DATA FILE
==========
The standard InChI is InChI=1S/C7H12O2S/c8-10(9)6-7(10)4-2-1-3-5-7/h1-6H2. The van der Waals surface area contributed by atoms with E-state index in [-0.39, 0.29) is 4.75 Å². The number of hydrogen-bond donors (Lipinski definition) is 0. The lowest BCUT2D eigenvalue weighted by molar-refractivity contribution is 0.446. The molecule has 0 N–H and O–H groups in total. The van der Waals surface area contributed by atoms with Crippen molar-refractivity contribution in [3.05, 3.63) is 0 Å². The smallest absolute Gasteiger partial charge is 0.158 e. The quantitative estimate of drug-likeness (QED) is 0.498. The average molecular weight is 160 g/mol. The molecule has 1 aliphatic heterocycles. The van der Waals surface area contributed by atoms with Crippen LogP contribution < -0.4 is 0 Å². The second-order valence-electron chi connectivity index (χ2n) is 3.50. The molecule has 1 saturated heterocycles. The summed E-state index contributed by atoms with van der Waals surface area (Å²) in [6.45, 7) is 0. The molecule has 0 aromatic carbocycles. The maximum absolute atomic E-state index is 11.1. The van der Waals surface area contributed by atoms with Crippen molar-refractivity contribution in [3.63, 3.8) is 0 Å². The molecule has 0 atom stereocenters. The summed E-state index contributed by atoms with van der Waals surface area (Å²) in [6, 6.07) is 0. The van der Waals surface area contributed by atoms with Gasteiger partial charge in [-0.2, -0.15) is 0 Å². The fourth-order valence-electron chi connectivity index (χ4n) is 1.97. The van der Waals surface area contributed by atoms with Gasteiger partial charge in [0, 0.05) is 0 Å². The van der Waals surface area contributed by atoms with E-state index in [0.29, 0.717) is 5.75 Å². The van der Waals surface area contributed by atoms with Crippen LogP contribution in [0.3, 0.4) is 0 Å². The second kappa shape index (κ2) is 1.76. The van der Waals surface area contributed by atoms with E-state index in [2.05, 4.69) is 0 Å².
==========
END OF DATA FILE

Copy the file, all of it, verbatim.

The standard InChI is InChI=1S/C7H12O2S/c8-10(9)6-7(10)4-2-1-3-5-7/h1-6H2. The van der Waals surface area contributed by atoms with E-state index in [-0.39, 0.29) is 4.75 Å². The number of hydrogen-bond donors (Lipinski definition) is 0. The lowest BCUT2D eigenvalue weighted by molar-refractivity contribution is 0.446. The molecule has 0 N–H and O–H groups in total. The van der Waals surface area contributed by atoms with Crippen molar-refractivity contribution in [3.05, 3.63) is 0 Å². The smallest absolute Gasteiger partial charge is 0.158 e. The quantitative estimate of drug-likeness (QED) is 0.498. The average molecular weight is 160 g/mol. The molecule has 1 aliphatic heterocycles. The van der Waals surface area contributed by atoms with Crippen LogP contribution < -0.4 is 0 Å². The second-order valence-electron chi connectivity index (χ2n) is 3.50. The molecule has 1 saturated heterocycles. The summed E-state index contributed by atoms with van der Waals surface area (Å²) in [6.45, 7) is 0. The molecule has 0 aromatic carbocycles. The maximum absolute atomic E-state index is 11.1. The van der Waals surface area contributed by atoms with Crippen molar-refractivity contribution in [3.63, 3.8) is 0 Å². The molecule has 0 atom stereocenters. The summed E-state index contributed by atoms with van der Waals surface area (Å²) in [6, 6.07) is 0. The van der Waals surface area contributed by atoms with Gasteiger partial charge in [-0.2, -0.15) is 0 Å². The fourth-order valence-electron chi connectivity index (χ4n) is 1.97. The van der Waals surface area contributed by atoms with Gasteiger partial charge in [0, 0.05) is 0 Å². The van der Waals surface area contributed by atoms with E-state index in [0.29, 0.717) is 5.75 Å². The van der Waals surface area contributed by atoms with Crippen LogP contribution in [0.3, 0.4) is 0 Å². The second kappa shape index (κ2) is 1.76. The van der Waals surface area contributed by atoms with E-state index in [2.05, 4.69) is 0 Å².